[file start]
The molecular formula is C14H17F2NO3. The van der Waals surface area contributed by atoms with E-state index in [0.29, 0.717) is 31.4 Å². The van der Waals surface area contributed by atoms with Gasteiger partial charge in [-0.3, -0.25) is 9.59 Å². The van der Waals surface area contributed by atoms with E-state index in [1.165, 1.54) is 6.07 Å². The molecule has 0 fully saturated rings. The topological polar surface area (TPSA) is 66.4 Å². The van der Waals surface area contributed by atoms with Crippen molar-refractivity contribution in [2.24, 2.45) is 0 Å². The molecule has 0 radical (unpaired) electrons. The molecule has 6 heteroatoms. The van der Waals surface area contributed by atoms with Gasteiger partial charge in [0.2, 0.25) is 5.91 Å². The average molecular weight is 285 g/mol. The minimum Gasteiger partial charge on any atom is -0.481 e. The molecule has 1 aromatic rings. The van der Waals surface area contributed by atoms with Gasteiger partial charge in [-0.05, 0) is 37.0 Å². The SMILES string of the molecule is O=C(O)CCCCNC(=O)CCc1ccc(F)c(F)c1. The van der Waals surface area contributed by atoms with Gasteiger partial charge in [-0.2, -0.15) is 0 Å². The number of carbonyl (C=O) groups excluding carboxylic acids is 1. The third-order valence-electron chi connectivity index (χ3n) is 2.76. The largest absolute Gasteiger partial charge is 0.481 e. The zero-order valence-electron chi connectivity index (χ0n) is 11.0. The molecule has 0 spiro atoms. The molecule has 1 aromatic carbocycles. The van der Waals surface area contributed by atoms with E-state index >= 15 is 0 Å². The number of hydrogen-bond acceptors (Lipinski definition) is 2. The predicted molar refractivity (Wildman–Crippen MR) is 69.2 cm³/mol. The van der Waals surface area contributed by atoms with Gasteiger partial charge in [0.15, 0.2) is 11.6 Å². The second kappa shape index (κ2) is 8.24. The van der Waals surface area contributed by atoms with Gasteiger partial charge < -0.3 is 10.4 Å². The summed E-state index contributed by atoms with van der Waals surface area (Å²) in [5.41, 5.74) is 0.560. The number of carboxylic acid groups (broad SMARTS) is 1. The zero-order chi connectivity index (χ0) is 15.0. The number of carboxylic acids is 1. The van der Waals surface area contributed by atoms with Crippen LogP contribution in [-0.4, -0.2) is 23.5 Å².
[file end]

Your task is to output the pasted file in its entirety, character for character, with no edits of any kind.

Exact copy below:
The molecular formula is C14H17F2NO3. The van der Waals surface area contributed by atoms with E-state index in [0.29, 0.717) is 31.4 Å². The van der Waals surface area contributed by atoms with Gasteiger partial charge in [-0.3, -0.25) is 9.59 Å². The van der Waals surface area contributed by atoms with E-state index in [1.165, 1.54) is 6.07 Å². The molecule has 0 fully saturated rings. The topological polar surface area (TPSA) is 66.4 Å². The van der Waals surface area contributed by atoms with Crippen molar-refractivity contribution in [2.24, 2.45) is 0 Å². The molecule has 0 radical (unpaired) electrons. The molecule has 6 heteroatoms. The van der Waals surface area contributed by atoms with Gasteiger partial charge in [0.2, 0.25) is 5.91 Å². The average molecular weight is 285 g/mol. The minimum Gasteiger partial charge on any atom is -0.481 e. The molecule has 1 aromatic rings. The van der Waals surface area contributed by atoms with Gasteiger partial charge in [-0.05, 0) is 37.0 Å². The SMILES string of the molecule is O=C(O)CCCCNC(=O)CCc1ccc(F)c(F)c1. The van der Waals surface area contributed by atoms with Gasteiger partial charge in [-0.2, -0.15) is 0 Å². The number of carbonyl (C=O) groups excluding carboxylic acids is 1. The third-order valence-electron chi connectivity index (χ3n) is 2.76. The largest absolute Gasteiger partial charge is 0.481 e. The zero-order valence-electron chi connectivity index (χ0n) is 11.0. The molecule has 0 spiro atoms. The molecule has 1 aromatic carbocycles. The van der Waals surface area contributed by atoms with E-state index >= 15 is 0 Å². The number of hydrogen-bond acceptors (Lipinski definition) is 2. The predicted molar refractivity (Wildman–Crippen MR) is 69.2 cm³/mol. The van der Waals surface area contributed by atoms with Gasteiger partial charge in [0.15, 0.2) is 11.6 Å². The second kappa shape index (κ2) is 8.24. The van der Waals surface area contributed by atoms with Gasteiger partial charge < -0.3 is 10.4 Å². The summed E-state index contributed by atoms with van der Waals surface area (Å²) in [5.41, 5.74) is 0.560. The number of carboxylic acid groups (broad SMARTS) is 1. The zero-order chi connectivity index (χ0) is 15.0. The number of carboxylic acids is 1. The van der Waals surface area contributed by atoms with Crippen LogP contribution in [-0.4, -0.2) is 23.5 Å².